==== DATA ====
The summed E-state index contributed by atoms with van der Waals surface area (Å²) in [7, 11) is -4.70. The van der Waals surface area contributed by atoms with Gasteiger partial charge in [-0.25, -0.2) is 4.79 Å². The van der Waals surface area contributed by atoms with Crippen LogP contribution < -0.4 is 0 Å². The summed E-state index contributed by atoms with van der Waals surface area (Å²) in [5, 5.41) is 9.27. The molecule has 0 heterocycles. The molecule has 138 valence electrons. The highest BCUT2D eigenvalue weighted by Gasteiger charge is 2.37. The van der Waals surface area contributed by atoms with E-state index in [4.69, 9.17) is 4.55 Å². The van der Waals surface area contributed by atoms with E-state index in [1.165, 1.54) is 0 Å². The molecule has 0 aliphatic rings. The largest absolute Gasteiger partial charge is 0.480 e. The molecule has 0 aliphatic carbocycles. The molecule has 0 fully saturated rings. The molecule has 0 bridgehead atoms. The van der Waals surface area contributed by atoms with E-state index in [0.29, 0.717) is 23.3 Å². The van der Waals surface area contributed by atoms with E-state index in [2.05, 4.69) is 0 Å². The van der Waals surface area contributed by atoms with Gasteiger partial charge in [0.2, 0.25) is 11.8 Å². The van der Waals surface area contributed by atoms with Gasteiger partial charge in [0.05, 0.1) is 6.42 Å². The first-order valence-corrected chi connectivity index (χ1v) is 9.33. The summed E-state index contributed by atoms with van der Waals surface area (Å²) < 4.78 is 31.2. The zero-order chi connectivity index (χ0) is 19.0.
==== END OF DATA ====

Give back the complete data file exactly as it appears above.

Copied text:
The summed E-state index contributed by atoms with van der Waals surface area (Å²) in [7, 11) is -4.70. The van der Waals surface area contributed by atoms with Gasteiger partial charge in [-0.25, -0.2) is 4.79 Å². The van der Waals surface area contributed by atoms with Crippen LogP contribution < -0.4 is 0 Å². The summed E-state index contributed by atoms with van der Waals surface area (Å²) in [5, 5.41) is 9.27. The molecule has 0 heterocycles. The molecule has 138 valence electrons. The highest BCUT2D eigenvalue weighted by Gasteiger charge is 2.37. The van der Waals surface area contributed by atoms with E-state index in [4.69, 9.17) is 4.55 Å². The van der Waals surface area contributed by atoms with E-state index in [1.165, 1.54) is 0 Å². The molecule has 0 aliphatic rings. The largest absolute Gasteiger partial charge is 0.480 e. The molecule has 0 aliphatic carbocycles. The molecule has 0 fully saturated rings. The molecule has 0 bridgehead atoms. The van der Waals surface area contributed by atoms with E-state index in [0.29, 0.717) is 23.3 Å². The van der Waals surface area contributed by atoms with E-state index in [2.05, 4.69) is 0 Å². The van der Waals surface area contributed by atoms with Gasteiger partial charge in [0.2, 0.25) is 11.8 Å². The van der Waals surface area contributed by atoms with Gasteiger partial charge in [0.05, 0.1) is 6.42 Å². The first-order valence-corrected chi connectivity index (χ1v) is 9.33. The summed E-state index contributed by atoms with van der Waals surface area (Å²) < 4.78 is 31.2. The zero-order chi connectivity index (χ0) is 19.0.